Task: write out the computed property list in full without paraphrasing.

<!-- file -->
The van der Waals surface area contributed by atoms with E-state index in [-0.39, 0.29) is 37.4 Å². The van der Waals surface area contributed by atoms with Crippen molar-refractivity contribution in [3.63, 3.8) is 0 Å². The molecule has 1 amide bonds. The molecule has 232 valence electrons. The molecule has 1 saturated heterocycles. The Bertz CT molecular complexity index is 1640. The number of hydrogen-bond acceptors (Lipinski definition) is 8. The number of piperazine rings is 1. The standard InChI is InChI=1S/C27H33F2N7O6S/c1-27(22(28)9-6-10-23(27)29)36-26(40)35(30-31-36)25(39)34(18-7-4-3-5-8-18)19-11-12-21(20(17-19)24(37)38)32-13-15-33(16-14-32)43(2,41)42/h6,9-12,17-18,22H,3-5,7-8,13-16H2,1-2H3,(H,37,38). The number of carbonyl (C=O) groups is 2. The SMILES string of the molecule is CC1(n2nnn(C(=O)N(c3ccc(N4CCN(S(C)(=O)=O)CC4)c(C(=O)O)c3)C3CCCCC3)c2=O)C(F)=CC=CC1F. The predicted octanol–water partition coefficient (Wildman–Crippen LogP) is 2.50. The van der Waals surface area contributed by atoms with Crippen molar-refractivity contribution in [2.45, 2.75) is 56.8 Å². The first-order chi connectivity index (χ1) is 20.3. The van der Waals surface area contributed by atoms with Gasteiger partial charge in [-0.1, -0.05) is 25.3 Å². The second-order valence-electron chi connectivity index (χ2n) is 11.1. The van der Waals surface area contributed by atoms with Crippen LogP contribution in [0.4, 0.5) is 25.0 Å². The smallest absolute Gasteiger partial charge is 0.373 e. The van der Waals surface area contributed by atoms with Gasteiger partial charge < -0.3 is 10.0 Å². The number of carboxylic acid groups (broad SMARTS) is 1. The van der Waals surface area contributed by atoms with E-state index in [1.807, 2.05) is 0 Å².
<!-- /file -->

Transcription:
The van der Waals surface area contributed by atoms with E-state index in [-0.39, 0.29) is 37.4 Å². The van der Waals surface area contributed by atoms with Crippen molar-refractivity contribution in [3.63, 3.8) is 0 Å². The molecule has 1 amide bonds. The molecule has 232 valence electrons. The molecule has 1 saturated heterocycles. The Bertz CT molecular complexity index is 1640. The number of hydrogen-bond acceptors (Lipinski definition) is 8. The number of piperazine rings is 1. The standard InChI is InChI=1S/C27H33F2N7O6S/c1-27(22(28)9-6-10-23(27)29)36-26(40)35(30-31-36)25(39)34(18-7-4-3-5-8-18)19-11-12-21(20(17-19)24(37)38)32-13-15-33(16-14-32)43(2,41)42/h6,9-12,17-18,22H,3-5,7-8,13-16H2,1-2H3,(H,37,38). The number of carbonyl (C=O) groups is 2. The SMILES string of the molecule is CC1(n2nnn(C(=O)N(c3ccc(N4CCN(S(C)(=O)=O)CC4)c(C(=O)O)c3)C3CCCCC3)c2=O)C(F)=CC=CC1F. The predicted octanol–water partition coefficient (Wildman–Crippen LogP) is 2.50. The van der Waals surface area contributed by atoms with Crippen molar-refractivity contribution in [2.45, 2.75) is 56.8 Å². The first-order chi connectivity index (χ1) is 20.3. The van der Waals surface area contributed by atoms with Gasteiger partial charge in [-0.1, -0.05) is 25.3 Å². The second-order valence-electron chi connectivity index (χ2n) is 11.1. The van der Waals surface area contributed by atoms with Crippen LogP contribution in [0.4, 0.5) is 25.0 Å². The smallest absolute Gasteiger partial charge is 0.373 e. The van der Waals surface area contributed by atoms with Gasteiger partial charge < -0.3 is 10.0 Å². The number of carboxylic acid groups (broad SMARTS) is 1. The van der Waals surface area contributed by atoms with E-state index in [1.807, 2.05) is 0 Å².